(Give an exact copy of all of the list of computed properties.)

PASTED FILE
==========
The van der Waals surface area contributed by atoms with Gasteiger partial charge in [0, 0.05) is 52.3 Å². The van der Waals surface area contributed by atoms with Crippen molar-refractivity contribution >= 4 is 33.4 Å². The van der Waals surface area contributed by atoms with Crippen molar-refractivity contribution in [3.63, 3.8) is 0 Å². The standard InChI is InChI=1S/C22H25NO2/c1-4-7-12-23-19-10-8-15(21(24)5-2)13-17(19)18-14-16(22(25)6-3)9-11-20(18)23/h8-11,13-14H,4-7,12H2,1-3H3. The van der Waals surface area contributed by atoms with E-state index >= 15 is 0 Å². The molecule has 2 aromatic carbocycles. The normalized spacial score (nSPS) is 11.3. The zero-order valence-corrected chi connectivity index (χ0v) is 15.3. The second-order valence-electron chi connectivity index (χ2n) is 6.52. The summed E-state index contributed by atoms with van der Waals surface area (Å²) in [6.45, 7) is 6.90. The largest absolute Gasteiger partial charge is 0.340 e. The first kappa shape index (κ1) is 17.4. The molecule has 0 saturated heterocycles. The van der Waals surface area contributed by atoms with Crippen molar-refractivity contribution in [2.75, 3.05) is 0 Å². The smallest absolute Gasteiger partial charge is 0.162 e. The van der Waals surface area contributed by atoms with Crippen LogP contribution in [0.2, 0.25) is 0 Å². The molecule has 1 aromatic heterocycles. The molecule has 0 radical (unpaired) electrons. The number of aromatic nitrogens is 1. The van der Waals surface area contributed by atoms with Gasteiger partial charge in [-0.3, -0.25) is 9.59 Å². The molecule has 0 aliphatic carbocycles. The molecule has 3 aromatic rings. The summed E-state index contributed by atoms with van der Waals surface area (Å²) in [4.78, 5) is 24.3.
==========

The van der Waals surface area contributed by atoms with Gasteiger partial charge in [0, 0.05) is 52.3 Å². The van der Waals surface area contributed by atoms with Crippen molar-refractivity contribution >= 4 is 33.4 Å². The van der Waals surface area contributed by atoms with Crippen molar-refractivity contribution in [3.63, 3.8) is 0 Å². The standard InChI is InChI=1S/C22H25NO2/c1-4-7-12-23-19-10-8-15(21(24)5-2)13-17(19)18-14-16(22(25)6-3)9-11-20(18)23/h8-11,13-14H,4-7,12H2,1-3H3. The van der Waals surface area contributed by atoms with E-state index >= 15 is 0 Å². The molecule has 2 aromatic carbocycles. The normalized spacial score (nSPS) is 11.3. The zero-order valence-corrected chi connectivity index (χ0v) is 15.3. The second-order valence-electron chi connectivity index (χ2n) is 6.52. The summed E-state index contributed by atoms with van der Waals surface area (Å²) in [6.45, 7) is 6.90. The largest absolute Gasteiger partial charge is 0.340 e. The first kappa shape index (κ1) is 17.4. The molecule has 0 saturated heterocycles. The van der Waals surface area contributed by atoms with Crippen molar-refractivity contribution in [2.75, 3.05) is 0 Å². The smallest absolute Gasteiger partial charge is 0.162 e. The van der Waals surface area contributed by atoms with Crippen LogP contribution in [0.2, 0.25) is 0 Å². The molecule has 1 aromatic heterocycles. The molecule has 0 radical (unpaired) electrons. The number of aromatic nitrogens is 1. The van der Waals surface area contributed by atoms with Gasteiger partial charge in [-0.3, -0.25) is 9.59 Å². The molecule has 0 aliphatic carbocycles. The molecule has 3 aromatic rings. The summed E-state index contributed by atoms with van der Waals surface area (Å²) in [4.78, 5) is 24.3.